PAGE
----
Questions

IP addressing for VPN

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IP addressing for VPN

Mr
Hi, Can anyone please tell me what is the best pratcice for setting up IP addresses on a VPN? If I use 192.168.1.*** at my head office do I need to allocate a group of addresses from my this set for each of my sub-branches? (for example use 192.168.1.40 to 192.168.1.50 for sub-branch A) or do I give my sub-branch it's own range ie: 192.168.2.*** at one branch and 192.168.3.*** at another?
Any help would be greatly appreciated, thanks
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    1 Votes
    Churdoo

    Each branch needs to be a separate network. If you're using 24-bit masks (255.255.255.0) and your main branch is 192.168.1.0/24 then you could use 192.168.2.0/24 for branch A, 192.168.3.0/24 for B, etc.

    Also I caution you, since 192.168.1.0 is a very popular network for off-the-shelf SOHO equipment that your home users may be using, and you may have some of them VPN from home via VPN client, then there is a potential conflict for such users.

    Therefore, consider using something other than 192.168.1.0 for your main site. For example, perhaps use 192.168.10.0/24 main site, 192.168.11.0/24 for branch A, etc. There will be a much smaller chance of VPN issues from home users using VPN clients from common SOHO equipment.

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    deneventer

    A virtual private network needs a server at one end which controls the transactions ascribed over the internet per the office and home computer. OpenVPN-2.09 -install is a freeware VPN manager which helps with this process. To get a visual on the IP activity you need a control panel of sorts to accompany the VPN network. OpenVPN-Control_1.02 is also download-able. Do a Google search and download them. They might help with the configuration of your IP's. I think though you are referring to Subnet Masks, which are allocated to each IP respectively. Maybe this might help, if not check out the website of these downloads - they have all the info you need in their help files.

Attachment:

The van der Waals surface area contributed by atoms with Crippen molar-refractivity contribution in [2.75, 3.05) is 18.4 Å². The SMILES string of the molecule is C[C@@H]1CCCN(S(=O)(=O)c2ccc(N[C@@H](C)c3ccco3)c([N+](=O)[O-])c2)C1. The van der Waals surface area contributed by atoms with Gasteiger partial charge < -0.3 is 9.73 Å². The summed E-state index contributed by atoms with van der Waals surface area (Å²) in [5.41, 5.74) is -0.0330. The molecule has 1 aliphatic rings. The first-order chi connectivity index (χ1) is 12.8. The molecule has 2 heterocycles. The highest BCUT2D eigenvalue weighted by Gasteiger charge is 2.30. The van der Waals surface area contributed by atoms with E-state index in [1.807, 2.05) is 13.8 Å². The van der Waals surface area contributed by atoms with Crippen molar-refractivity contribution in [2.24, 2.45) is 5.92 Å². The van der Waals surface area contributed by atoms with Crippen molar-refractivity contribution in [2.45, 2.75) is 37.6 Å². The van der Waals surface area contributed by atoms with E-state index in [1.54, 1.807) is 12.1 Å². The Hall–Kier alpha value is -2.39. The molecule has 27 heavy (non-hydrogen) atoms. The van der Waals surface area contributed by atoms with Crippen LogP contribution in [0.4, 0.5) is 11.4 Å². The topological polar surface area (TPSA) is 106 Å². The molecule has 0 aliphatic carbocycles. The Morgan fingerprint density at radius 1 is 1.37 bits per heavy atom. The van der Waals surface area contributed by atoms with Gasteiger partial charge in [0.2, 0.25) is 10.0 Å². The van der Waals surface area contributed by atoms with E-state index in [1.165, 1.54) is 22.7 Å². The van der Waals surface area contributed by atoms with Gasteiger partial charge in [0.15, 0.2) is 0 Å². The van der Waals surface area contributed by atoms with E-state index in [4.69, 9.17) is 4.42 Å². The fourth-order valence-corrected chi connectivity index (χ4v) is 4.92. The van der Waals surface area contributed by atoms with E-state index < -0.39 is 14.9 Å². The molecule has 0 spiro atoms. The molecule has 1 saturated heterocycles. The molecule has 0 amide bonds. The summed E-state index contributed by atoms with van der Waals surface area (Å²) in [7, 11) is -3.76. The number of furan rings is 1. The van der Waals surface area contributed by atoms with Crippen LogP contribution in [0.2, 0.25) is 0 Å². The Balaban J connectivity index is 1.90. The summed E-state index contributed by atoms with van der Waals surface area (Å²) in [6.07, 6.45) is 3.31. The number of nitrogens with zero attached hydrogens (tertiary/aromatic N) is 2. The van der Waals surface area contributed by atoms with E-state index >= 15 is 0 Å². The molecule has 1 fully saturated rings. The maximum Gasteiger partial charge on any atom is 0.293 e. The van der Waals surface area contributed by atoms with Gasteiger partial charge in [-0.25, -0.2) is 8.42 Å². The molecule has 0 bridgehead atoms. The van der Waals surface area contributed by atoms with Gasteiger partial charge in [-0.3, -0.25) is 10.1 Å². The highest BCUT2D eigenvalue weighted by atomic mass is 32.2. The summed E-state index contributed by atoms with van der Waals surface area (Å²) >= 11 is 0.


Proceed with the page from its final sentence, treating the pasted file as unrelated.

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    1 Votes
    Churdoo

    Each branch needs to be a separate network. If you're using 24-bit masks (255.255.255.0) and your main branch is 192.168.1.0/24 then you could use 192.168.2.0/24 for branch A, 192.168.3.0/24 for B, etc.

    Also I caution you, since 192.168.1.0 is a very popular network for off-the-shelf SOHO equipment that your home users may be using, and you may have some of them VPN from home via VPN client, then there is a potential conflict for such users.

    Therefore, consider using something other than 192.168.1.0 for your main site. For example, perhaps use 192.168.10.0/24 main site, 192.168.11.0/24 for branch A, etc. There will be a much smaller chance of VPN issues from home users using VPN clients from common SOHO equipment.

    +
    0 Votes
    deneventer

    A virtual private network needs a server at one end which controls the transactions ascribed over the internet per the office and home computer. OpenVPN-2.09 -install is a freeware VPN manager which helps with this process. To get a visual on the IP activity you need a control panel of sorts to accompany the VPN network. OpenVPN-Control_1.02 is also download-able. Do a Google search and download them. They might help with the configuration of your IP's. I think though you are referring to Subnet Masks, which are allocated to each IP respectively. Maybe this might help, if not check out the website of these downloads - they have all the info you need in their help files.